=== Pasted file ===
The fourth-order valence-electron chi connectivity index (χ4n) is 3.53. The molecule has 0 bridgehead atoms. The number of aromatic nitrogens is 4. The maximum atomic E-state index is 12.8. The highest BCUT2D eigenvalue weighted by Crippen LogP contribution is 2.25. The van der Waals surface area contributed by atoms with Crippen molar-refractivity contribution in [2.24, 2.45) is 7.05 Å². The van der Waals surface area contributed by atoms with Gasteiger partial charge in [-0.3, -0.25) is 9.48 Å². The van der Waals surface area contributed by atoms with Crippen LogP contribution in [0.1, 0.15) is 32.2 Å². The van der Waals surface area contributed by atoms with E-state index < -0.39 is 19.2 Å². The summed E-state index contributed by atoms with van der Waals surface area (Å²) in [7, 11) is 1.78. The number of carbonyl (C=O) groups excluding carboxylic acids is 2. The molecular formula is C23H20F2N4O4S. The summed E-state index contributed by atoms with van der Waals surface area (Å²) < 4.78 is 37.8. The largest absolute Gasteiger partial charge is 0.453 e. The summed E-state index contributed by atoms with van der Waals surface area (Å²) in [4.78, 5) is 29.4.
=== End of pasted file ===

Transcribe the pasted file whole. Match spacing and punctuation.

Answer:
The fourth-order valence-electron chi connectivity index (χ4n) is 3.53. The molecule has 0 bridgehead atoms. The number of aromatic nitrogens is 4. The maximum atomic E-state index is 12.8. The highest BCUT2D eigenvalue weighted by Crippen LogP contribution is 2.25. The van der Waals surface area contributed by atoms with Crippen molar-refractivity contribution in [2.24, 2.45) is 7.05 Å². The van der Waals surface area contributed by atoms with Gasteiger partial charge in [-0.3, -0.25) is 9.48 Å². The van der Waals surface area contributed by atoms with Crippen LogP contribution in [0.1, 0.15) is 32.2 Å². The van der Waals surface area contributed by atoms with E-state index < -0.39 is 19.2 Å². The summed E-state index contributed by atoms with van der Waals surface area (Å²) in [7, 11) is 1.78. The number of carbonyl (C=O) groups excluding carboxylic acids is 2. The molecular formula is C23H20F2N4O4S. The summed E-state index contributed by atoms with van der Waals surface area (Å²) < 4.78 is 37.8. The largest absolute Gasteiger partial charge is 0.453 e. The summed E-state index contributed by atoms with van der Waals surface area (Å²) in [4.78, 5) is 29.4.